Peirce actually packs more humor and heart into the Big Nate strip than is to be found in The King of Kazoo, but Big Nate Doodlepalooza is a kind of sidelight on Nate’s adventures rather than a sequential selection of them. It is an activity book, Nate style, abundantly sprinkled with cartoon panels designed not for storytelling but for decoration around Nate-focused puzzles. A Sudoku-like square called “Dance Disasters,” for instance, shows sixth-grade dance scenes and portraits of the four P.S. 38 denizens described by Nate as the school’s worst dancers – the objective is to “fill out the grid so they all appear once in each row, column, and box.” Another entry shows “super-cool toys” (such as a music-playing robot and a customized skateboard) and asks readers to come up with ads for them. There is a section called “What Smells?” in which readers are supposed to rank “outrageous odors from gross (1) to gag-a-thon (10).” There are secret codes to decipher to find out what grown-ups are saying, a place to “list all the possible things Nate might be grounded for,” a blank space in which to draw “your dream school,” a pop quiz based on events that take place in the Big Nate comic strip, a fill-in-the-speech-bubbles “pretend you’re a reporter” page, a quiz to figure out which Big Nate character you most resemble, an unscramble-character-names game, a snow-day word scramble, and much more. Strictly for dyed-in-the-wool Big Nate fans, this book offers a way to participate in Nate’s world, refresh your memory of what happens in the strip, and maybe pick up a few pieces of trivia along the way – all while getting a heaping helping of Peirce’s always-clever art work.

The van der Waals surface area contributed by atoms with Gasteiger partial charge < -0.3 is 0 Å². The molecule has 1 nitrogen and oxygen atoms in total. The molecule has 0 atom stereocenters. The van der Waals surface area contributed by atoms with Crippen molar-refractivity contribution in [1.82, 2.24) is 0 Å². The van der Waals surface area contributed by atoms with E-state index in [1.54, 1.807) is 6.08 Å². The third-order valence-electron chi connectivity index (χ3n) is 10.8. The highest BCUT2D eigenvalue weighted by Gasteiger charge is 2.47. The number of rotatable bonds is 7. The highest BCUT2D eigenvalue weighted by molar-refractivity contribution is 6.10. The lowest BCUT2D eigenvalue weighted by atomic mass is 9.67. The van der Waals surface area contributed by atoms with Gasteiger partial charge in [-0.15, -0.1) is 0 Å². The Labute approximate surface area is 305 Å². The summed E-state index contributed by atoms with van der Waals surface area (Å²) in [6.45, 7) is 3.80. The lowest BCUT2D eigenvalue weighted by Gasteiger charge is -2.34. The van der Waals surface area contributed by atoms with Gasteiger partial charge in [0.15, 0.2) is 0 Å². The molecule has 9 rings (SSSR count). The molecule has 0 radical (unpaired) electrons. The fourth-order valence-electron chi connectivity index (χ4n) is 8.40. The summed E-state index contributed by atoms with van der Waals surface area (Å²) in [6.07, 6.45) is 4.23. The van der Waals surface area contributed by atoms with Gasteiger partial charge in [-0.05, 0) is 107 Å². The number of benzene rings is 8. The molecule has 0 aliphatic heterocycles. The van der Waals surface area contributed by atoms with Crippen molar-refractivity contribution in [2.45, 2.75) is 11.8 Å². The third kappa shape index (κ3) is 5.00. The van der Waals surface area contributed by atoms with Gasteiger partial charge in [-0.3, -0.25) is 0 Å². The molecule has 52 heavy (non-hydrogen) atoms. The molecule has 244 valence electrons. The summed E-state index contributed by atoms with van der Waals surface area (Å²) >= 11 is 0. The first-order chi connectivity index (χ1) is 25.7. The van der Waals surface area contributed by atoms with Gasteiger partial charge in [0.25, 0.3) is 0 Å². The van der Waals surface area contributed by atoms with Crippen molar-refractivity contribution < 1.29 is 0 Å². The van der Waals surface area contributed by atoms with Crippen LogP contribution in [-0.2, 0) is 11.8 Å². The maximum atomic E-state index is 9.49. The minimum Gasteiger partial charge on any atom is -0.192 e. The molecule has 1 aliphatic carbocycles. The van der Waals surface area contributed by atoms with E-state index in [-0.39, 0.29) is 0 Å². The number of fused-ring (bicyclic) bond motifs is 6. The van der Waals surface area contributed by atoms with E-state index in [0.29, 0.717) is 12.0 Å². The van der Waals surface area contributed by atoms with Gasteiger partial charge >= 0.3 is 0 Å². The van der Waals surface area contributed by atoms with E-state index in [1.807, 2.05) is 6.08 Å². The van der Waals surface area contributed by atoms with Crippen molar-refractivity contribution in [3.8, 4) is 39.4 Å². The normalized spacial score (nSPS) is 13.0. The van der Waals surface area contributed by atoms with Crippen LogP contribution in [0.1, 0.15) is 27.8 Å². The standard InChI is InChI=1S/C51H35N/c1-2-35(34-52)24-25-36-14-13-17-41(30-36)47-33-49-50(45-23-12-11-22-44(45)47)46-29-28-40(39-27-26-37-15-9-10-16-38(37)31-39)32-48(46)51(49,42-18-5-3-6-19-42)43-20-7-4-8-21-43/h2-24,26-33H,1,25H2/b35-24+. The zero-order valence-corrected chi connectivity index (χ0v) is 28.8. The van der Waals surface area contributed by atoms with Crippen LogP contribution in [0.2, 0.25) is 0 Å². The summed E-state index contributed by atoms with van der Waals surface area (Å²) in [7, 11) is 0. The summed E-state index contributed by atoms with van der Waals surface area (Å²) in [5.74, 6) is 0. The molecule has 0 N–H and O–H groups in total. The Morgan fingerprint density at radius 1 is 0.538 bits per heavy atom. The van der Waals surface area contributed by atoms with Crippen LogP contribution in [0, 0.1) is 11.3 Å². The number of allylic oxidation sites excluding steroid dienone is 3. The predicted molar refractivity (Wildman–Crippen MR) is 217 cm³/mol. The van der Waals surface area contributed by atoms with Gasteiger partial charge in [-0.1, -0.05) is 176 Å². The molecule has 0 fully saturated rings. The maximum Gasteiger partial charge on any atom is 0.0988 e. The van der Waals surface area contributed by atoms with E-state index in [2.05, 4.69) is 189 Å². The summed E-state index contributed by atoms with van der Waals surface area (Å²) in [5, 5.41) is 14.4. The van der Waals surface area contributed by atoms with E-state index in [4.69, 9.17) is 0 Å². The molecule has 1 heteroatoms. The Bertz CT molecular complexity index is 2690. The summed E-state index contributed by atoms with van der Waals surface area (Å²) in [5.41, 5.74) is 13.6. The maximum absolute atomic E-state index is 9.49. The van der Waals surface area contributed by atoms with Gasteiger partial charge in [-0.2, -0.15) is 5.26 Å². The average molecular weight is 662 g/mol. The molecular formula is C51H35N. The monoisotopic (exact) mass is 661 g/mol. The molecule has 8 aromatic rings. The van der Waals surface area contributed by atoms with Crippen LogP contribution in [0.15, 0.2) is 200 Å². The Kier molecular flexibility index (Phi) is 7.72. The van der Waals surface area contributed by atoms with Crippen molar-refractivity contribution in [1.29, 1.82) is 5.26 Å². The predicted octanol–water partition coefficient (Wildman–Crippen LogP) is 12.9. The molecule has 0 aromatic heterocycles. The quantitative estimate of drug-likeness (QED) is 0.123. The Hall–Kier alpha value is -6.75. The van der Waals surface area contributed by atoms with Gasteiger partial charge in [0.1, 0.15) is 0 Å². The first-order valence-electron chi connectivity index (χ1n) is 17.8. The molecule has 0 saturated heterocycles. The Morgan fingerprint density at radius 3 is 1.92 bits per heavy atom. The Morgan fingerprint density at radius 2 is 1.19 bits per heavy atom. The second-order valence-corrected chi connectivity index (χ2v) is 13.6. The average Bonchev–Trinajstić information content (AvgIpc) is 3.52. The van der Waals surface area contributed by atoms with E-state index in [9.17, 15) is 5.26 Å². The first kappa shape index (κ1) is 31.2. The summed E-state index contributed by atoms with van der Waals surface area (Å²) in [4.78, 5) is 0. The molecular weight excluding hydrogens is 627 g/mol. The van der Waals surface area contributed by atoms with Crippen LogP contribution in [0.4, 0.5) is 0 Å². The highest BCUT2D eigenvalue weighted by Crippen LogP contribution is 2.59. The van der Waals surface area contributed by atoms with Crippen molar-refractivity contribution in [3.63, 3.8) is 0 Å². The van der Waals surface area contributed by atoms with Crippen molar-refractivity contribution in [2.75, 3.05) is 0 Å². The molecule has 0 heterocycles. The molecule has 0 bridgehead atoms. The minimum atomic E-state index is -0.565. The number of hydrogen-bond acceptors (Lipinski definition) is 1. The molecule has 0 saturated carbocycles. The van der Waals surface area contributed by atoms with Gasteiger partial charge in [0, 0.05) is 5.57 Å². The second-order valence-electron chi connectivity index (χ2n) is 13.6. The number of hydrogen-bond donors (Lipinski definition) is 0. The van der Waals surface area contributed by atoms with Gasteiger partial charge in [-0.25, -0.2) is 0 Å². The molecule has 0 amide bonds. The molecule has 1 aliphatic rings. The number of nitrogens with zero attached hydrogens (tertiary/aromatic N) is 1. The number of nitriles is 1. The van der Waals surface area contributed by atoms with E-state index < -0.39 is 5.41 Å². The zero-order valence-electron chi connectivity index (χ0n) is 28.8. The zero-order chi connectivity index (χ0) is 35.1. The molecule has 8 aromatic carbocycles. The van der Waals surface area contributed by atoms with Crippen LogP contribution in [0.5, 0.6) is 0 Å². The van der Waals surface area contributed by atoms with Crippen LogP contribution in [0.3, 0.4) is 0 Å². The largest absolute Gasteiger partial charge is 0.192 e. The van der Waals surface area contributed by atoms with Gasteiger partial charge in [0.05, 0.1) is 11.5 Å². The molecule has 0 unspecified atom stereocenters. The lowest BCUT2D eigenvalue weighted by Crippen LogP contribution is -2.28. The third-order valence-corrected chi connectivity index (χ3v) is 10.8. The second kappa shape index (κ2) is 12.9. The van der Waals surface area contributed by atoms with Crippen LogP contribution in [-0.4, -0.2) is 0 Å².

Robin Preiss Glasser’s illustrations, which are de rigueur in the charming Fancy Nancy books, are also key to the enjoyment of the Nancy Clancy series about a more-grown-up version of the French-loving, always-overdressed charmer of a character. The Nancy Clancy books generally lack the bounce, breeziness and sheer joie de vivre of the picture books about a younger Nancy, but Nancy Clancy Seeks a Fortune is a happy exception: from Glasser’s cover picture of a brightly smiling, dressed-up Nancy in ballet pose in front of an open treasure chest, through a series of illustrations of Nancy and best friend Bree’s earnest but unsuccessful attempts to make money, this is a book that connects the older Nancy with her overdone but endearing roots. Jane O’Connor’s story revolves around one of those TV shows that invite people to bring in all sorts of old junk and perhaps discover that something from the attic is worth a great deal of money. Nancy and Bree connect with the “money” idea and look for various ways to earn some, finding out that doing so is harder than it looks – and eventually, a visit to one of those antique-finding shows leads Nancy to realize that sometimes money is not what matters most even when value turns up in an unexpected way. There is nothing particularly memorable in that lesson, but O’Connor’s pacing here is sure-handed, and Glasser’s illustrations go particularly well with the developing story. From a beauty cream made with food ingredients (which Nancy’s dog, Frenchy, gets into and eats) to gold-foil-covered cardboard crowns that littler girls can wear when they have their hair in a bun, the ideas of Nancy and Bree are seemingly clever but turn out to have flaws that help show them, and readers, that inventing things and making money from them is not so simple. Still, by the end of the book, both girls have found out that they or their families have some valuable items whose worth they had not realized – but, even better, they have each other, and music, and the stars, and other free-but-valuable possessions that all of them can share.